All that food and no blogging left me feeling decidedly bloated over the holiday break and so I accepted an invitation to play golf in the hiatus between Christmas and the New Year faster than a four-year-old unwrapping a present. And lest any of my family should stumble across this, let me make it absolutely plain that the presence of countless relatives clogging up the house, drinking my wine and preventing me from watching golf on television had absolutely nothing whatsoever to do with my decision. To be honest, had my hero Dimitar Berbatov rung up and suggested a lunchtime pint down the Dog and Duck I would have had to have disappointed him because the invitation was not to some casual hack around any old course but it was to none other than Royal St George?s in Sandwich.
Reluctant though I am to sound incredibly smug, there aren?t that many courses that I haven?t already played/damaged that I have a burning desire to experience. Apart from Augusta National, where my chances of getting on are roughly equivalent to recording back to back albatrosses, I can?t really think of any. Muirfield, perhaps, because everyone I have met who has ever played it raves about it and possibly Pebble Beach because I once birdied the last three holes on a computer game and so am labouring under the ludicrous misconception that my game might be ideally suited to it.
Royal St George?s is special for all sorts of reasons. For a start, it was the venue of the first Open Championship I ever attended. That was back in 1981 when Bill Rodgers won. Although he never achieved much else after that, I was inspired by the whole experience and went on to enjoy several Stableford successes and two nearest the pin prizes. I was there again in 1986 where, despite a dodgy chip at the last, something with which I can readily identify, Sandy Lyle ended a long British drought that stretched back to Tony Jacklin?s Lytham and St Anne?s win in 1969.
By 1993 I had developed into a fully-fledged sports journalist complete with dirty Macintosh, gravy-stained tie, surly expression and cynical outlook. In July, Sky News sent me to cover my first Open Championship as an accredited hack, which was, of course, at Royal St George?s. That was the year Greg Norman romped home.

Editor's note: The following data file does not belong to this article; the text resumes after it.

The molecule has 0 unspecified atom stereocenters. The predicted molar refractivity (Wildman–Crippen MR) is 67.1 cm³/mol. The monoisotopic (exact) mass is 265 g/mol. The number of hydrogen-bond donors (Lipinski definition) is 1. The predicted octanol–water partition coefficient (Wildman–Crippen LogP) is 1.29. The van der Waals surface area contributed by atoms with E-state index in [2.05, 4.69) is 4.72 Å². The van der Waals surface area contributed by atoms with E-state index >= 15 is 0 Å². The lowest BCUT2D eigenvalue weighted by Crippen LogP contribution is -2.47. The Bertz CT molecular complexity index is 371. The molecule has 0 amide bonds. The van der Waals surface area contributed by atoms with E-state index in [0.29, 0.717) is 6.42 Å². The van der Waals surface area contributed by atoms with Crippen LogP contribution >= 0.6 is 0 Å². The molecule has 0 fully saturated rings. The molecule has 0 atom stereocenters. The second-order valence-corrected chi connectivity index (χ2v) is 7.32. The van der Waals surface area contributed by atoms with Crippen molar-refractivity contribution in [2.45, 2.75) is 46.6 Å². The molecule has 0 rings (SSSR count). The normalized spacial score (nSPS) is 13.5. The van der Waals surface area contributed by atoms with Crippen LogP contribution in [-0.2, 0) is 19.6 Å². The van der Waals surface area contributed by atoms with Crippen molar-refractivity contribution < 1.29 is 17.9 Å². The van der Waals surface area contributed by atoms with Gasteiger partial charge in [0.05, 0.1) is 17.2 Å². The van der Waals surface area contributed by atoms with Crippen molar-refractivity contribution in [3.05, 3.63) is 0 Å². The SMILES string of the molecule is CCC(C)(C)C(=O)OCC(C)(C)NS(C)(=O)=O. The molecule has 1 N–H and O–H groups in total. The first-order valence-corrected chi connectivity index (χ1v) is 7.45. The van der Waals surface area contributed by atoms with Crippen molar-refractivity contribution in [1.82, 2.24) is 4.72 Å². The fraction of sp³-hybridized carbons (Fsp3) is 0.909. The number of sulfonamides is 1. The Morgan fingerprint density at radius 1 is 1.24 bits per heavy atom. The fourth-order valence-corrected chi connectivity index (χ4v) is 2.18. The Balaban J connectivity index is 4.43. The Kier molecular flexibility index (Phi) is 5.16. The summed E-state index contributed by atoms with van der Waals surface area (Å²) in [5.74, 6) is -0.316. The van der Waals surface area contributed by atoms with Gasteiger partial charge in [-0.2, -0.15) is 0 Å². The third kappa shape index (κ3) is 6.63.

Finally, there was 2003 when arguably the worst player ever to win a major, Ben Curits, nicked the claret jug at St George?s. I remember it rather more vividly than I would like because I had put on the biggest bet of my golf gambling career and stood to win a massive four-figure sum (well, just over a grand) if Thomas Bjorn hadn?t bunkered my dreams on the 16th.
Naturally the place looked very different without the grandstands, marquees, TV trucks and all the other paraphernalia that accompanies the Open circus. Apart from a few dogwalkers and sundry individuals seeking exercise, there was no one about to provide the ?oohs? and ?aahs? and thunderous applause. As I was greeted at the clubhouse door, the only noise was coming from gulls screeching and wheeling overhead. In a concerted effort to absorb as much of the magic of the place as I could, I took in dozens of deep breaths of the deliciously salty air before I began to feel giddy. Perhaps that was the fate that befell the hapless Bjorn. Maybe he breathed deeply in an effort to calm his nerves as he stood on the brink of capturing golf?s greatest prize, overdid it and the world swirled about him as the ball twice rolled back into the bunker and his chances vanished along with my anticipated windfall. What the hapless Dane would have given for the almost flawless bogey that I recorded at the 16th.
I say ?I? because I?m always prepared to take the lion?s share of any credit that?s going but it should more properly be ?we? since Royal St George?s is one of those gloriously eccentric courses that sniffily disapprove of that American import, fourball golf. The ?correct? form is, of course, either singles or, better still, foursomes. I think Harold Wilson was Prime Minister on the last occasion that I had played foursomes. Anyway, I joyously rediscovered this quick, sociable and appealing form of the game over the course of the next two-and-a-half hours.
The original plan was to play another 18 after lunch but the food was simply too splendid to rush. That combined with a few too many drops of traditional kummel and we could only manage another nine. Although one of the principal purposes of the exercise, to undo the damage done by the Yuletide excesses, was thus largely negated, the whole day was so hugely enjoyable that it really didn?t matter. I can hardly wait for 2011 when the Open returns to this gloriously quirky corner of Kent.